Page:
no cover -  
  • Lyrics
  • Information
  • Top Tracks
  • Related Tracks
  • Related Artist

Sufjan Stevens - John Wayne Gacy, Jr.

His father was a drinker
And his mother cried in bed
Folding John Wayne's T-shirts
When the swingset hit his head
The neighbors they adored him
For his humor and his conversation
Look underneath the house there
Find the few living things
Rotting fast in their sleep of the dead
Twenty-seven people, even more
They were boys with their cars, summer jobs
Oh my God

Are you one of them?

He dressed up like a clown for them
With his face paint white and red
And on his best behavior
In a dark room on the bed he kissed them all
He'd kill ten thousand people
With a sleight of his hand
Running far, running fast to the dead
He took off all their clothes for them
He put a cloth on their lips
Quiet hands, quiet kiss
On the mouth

And in my best behavior
I am really just like him
Look beneath the floorboards
For the secrets I have hid

This is a song about John Wayne Gacy, Jr., an American serial killer. He was convicted of and later executed for the rape and murder of thirty-three boys and men, 27 of whom he buried in his crawl space, between 1972 and his arrest in 1978. He became notorious as the "Killer Clown" because of the many block parties he attended, entertaining children in a clown suit and makeup. From an interview mentioning the song: ... GB: In a strange paradox, even as it describes sexual molestation and murder, "John Wayne Gacy, Jr." has the most tender sound of these songs. What do you see going on in those lyrics? SS: I made a concerted effort to scrupulously evoke the series of events which led to his crime, and, considering the circumstances, that was not a pleasant task. In all the crime novels I'd skimmed and in all the news clippings I read, there was a deliberate obsession with finding the source of his depravity. What went wrong, everyone asked. What made him this way? Was it his abusive father? Was it a head injury? A doting mother? I'm less interested in cause and effect, in terms of human iniquity. I believe we all have the capacity for murder. We are ruthless creatures. I felt insurmountable empathy not with his behavior, but with his nature, and there was nothing I could do to get around confessing that, however horrifying it sounds. Looking back, I see another thing going on here. It's no mistake that the song follows a 9-minute diatribe against the pretenses of commerce, advertisement, and bad art[namely, "Come on! Feel the Illinoise!"]. John Wayne Gacy embodies the crime of disguise in the most human way possible.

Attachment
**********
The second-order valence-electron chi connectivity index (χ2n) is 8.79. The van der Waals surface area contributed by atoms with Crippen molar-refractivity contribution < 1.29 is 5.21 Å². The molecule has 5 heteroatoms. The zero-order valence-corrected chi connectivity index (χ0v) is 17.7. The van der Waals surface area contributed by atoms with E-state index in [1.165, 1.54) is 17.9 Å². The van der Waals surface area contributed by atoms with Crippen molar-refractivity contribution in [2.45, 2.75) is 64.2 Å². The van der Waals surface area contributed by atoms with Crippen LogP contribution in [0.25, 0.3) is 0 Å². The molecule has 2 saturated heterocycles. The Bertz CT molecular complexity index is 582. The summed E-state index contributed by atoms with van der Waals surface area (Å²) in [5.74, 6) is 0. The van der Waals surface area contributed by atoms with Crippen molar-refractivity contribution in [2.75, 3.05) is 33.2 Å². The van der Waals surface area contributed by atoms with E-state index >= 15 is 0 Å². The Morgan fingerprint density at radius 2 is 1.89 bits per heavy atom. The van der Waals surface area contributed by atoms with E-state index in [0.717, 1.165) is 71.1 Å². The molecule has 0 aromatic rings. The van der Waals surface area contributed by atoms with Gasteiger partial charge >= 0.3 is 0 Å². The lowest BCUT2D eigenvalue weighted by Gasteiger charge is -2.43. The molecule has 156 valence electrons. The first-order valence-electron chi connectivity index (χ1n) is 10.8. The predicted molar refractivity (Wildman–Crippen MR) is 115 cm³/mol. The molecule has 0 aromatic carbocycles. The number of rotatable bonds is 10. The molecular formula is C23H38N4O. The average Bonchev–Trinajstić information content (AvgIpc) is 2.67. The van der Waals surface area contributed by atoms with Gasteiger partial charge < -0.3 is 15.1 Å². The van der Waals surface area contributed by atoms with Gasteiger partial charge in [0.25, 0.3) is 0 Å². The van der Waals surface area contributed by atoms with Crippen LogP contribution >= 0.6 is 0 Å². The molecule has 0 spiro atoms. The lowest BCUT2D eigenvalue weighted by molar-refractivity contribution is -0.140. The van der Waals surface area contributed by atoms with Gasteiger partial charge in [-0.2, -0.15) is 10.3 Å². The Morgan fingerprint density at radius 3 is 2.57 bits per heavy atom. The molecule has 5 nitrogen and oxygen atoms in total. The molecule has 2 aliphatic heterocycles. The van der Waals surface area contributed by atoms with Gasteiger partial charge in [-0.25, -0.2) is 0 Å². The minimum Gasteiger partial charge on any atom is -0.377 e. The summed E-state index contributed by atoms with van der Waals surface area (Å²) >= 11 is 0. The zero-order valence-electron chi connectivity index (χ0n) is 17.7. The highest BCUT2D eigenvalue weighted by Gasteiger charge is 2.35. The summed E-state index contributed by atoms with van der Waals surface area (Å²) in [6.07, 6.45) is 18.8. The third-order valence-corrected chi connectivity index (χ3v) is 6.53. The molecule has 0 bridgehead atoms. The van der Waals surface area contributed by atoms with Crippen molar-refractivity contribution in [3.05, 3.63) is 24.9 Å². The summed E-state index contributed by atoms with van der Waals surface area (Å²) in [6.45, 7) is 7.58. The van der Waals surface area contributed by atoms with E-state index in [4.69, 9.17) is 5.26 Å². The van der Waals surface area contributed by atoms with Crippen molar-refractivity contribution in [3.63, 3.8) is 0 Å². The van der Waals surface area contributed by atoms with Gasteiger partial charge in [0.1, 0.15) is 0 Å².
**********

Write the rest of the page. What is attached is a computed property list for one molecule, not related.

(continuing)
Bands you might like

Bon Iver